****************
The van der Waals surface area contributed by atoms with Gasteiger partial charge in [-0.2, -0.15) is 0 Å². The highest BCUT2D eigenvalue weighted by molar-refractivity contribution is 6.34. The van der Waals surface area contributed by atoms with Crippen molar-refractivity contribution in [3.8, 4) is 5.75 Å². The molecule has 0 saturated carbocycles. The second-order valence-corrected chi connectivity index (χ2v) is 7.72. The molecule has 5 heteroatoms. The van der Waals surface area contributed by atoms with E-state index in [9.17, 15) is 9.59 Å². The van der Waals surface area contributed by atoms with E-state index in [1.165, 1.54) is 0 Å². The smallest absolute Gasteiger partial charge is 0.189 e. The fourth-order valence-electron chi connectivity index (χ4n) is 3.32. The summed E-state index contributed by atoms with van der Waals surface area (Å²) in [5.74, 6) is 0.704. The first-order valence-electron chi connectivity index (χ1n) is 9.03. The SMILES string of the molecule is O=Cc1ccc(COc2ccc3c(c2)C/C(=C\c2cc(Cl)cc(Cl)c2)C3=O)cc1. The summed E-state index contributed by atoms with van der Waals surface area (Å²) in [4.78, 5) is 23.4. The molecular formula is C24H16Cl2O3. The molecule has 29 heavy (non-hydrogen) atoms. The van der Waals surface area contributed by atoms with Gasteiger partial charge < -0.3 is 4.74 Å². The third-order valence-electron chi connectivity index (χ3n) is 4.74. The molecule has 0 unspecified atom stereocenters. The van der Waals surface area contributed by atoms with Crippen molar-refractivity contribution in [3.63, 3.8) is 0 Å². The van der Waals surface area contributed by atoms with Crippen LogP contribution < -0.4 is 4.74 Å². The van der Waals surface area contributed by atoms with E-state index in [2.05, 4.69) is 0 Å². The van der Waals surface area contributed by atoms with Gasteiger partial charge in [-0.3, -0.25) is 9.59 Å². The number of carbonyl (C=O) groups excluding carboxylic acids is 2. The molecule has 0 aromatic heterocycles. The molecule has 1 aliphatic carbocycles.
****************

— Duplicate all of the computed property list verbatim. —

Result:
The van der Waals surface area contributed by atoms with Gasteiger partial charge in [-0.2, -0.15) is 0 Å². The highest BCUT2D eigenvalue weighted by molar-refractivity contribution is 6.34. The van der Waals surface area contributed by atoms with Crippen molar-refractivity contribution in [3.8, 4) is 5.75 Å². The molecule has 0 saturated carbocycles. The second-order valence-corrected chi connectivity index (χ2v) is 7.72. The molecule has 5 heteroatoms. The van der Waals surface area contributed by atoms with E-state index in [9.17, 15) is 9.59 Å². The van der Waals surface area contributed by atoms with E-state index in [1.165, 1.54) is 0 Å². The smallest absolute Gasteiger partial charge is 0.189 e. The fourth-order valence-electron chi connectivity index (χ4n) is 3.32. The summed E-state index contributed by atoms with van der Waals surface area (Å²) in [5.74, 6) is 0.704. The first-order valence-electron chi connectivity index (χ1n) is 9.03. The SMILES string of the molecule is O=Cc1ccc(COc2ccc3c(c2)C/C(=C\c2cc(Cl)cc(Cl)c2)C3=O)cc1. The summed E-state index contributed by atoms with van der Waals surface area (Å²) in [4.78, 5) is 23.4. The molecular formula is C24H16Cl2O3. The molecule has 29 heavy (non-hydrogen) atoms. The van der Waals surface area contributed by atoms with Gasteiger partial charge < -0.3 is 4.74 Å². The third-order valence-electron chi connectivity index (χ3n) is 4.74. The molecule has 0 unspecified atom stereocenters. The van der Waals surface area contributed by atoms with Crippen molar-refractivity contribution in [3.63, 3.8) is 0 Å². The van der Waals surface area contributed by atoms with Crippen LogP contribution < -0.4 is 4.74 Å². The van der Waals surface area contributed by atoms with E-state index in [2.05, 4.69) is 0 Å². The van der Waals surface area contributed by atoms with Gasteiger partial charge in [-0.3, -0.25) is 9.59 Å². The number of carbonyl (C=O) groups excluding carboxylic acids is 2. The molecule has 0 aromatic heterocycles. The molecule has 1 aliphatic carbocycles.